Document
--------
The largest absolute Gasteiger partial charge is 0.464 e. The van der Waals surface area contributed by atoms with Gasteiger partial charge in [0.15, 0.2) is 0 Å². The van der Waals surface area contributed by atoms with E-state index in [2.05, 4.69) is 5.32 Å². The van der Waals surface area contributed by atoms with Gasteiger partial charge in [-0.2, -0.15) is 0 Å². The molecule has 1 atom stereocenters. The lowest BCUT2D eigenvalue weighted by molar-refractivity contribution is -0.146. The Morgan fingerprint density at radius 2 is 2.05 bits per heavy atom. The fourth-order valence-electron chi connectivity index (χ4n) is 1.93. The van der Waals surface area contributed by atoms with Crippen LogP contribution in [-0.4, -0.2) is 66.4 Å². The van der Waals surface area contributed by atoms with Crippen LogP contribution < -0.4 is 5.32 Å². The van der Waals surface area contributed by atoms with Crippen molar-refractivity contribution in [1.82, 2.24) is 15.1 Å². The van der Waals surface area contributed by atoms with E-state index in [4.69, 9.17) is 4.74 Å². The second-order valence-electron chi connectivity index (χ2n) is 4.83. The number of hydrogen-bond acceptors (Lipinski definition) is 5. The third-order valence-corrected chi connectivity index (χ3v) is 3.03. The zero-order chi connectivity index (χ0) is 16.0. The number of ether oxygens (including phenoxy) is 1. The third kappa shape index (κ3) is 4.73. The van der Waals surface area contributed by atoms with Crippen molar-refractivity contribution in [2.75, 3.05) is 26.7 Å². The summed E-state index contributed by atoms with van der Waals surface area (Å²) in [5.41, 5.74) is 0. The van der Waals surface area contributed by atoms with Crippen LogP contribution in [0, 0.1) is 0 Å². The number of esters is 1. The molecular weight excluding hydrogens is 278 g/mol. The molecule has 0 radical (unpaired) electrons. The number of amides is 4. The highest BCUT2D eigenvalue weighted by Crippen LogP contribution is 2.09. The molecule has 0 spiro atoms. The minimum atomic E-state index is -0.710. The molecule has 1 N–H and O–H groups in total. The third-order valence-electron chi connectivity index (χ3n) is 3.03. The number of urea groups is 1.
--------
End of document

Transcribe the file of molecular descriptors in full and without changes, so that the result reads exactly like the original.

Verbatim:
The largest absolute Gasteiger partial charge is 0.464 e. The van der Waals surface area contributed by atoms with Gasteiger partial charge in [0.15, 0.2) is 0 Å². The van der Waals surface area contributed by atoms with E-state index in [2.05, 4.69) is 5.32 Å². The van der Waals surface area contributed by atoms with Gasteiger partial charge in [-0.2, -0.15) is 0 Å². The molecule has 1 atom stereocenters. The lowest BCUT2D eigenvalue weighted by molar-refractivity contribution is -0.146. The Morgan fingerprint density at radius 2 is 2.05 bits per heavy atom. The fourth-order valence-electron chi connectivity index (χ4n) is 1.93. The van der Waals surface area contributed by atoms with Crippen LogP contribution in [-0.4, -0.2) is 66.4 Å². The van der Waals surface area contributed by atoms with Crippen LogP contribution < -0.4 is 5.32 Å². The van der Waals surface area contributed by atoms with Crippen molar-refractivity contribution in [1.82, 2.24) is 15.1 Å². The van der Waals surface area contributed by atoms with E-state index in [4.69, 9.17) is 4.74 Å². The second-order valence-electron chi connectivity index (χ2n) is 4.83. The number of hydrogen-bond acceptors (Lipinski definition) is 5. The third-order valence-corrected chi connectivity index (χ3v) is 3.03. The zero-order chi connectivity index (χ0) is 16.0. The number of ether oxygens (including phenoxy) is 1. The third kappa shape index (κ3) is 4.73. The van der Waals surface area contributed by atoms with Crippen molar-refractivity contribution in [2.75, 3.05) is 26.7 Å². The summed E-state index contributed by atoms with van der Waals surface area (Å²) in [5.41, 5.74) is 0. The van der Waals surface area contributed by atoms with Crippen LogP contribution in [0, 0.1) is 0 Å². The number of esters is 1. The molecular weight excluding hydrogens is 278 g/mol. The molecule has 0 radical (unpaired) electrons. The number of amides is 4. The highest BCUT2D eigenvalue weighted by Crippen LogP contribution is 2.09. The molecule has 0 spiro atoms. The minimum atomic E-state index is -0.710. The molecule has 1 N–H and O–H groups in total. The third-order valence-electron chi connectivity index (χ3n) is 3.03. The number of urea groups is 1.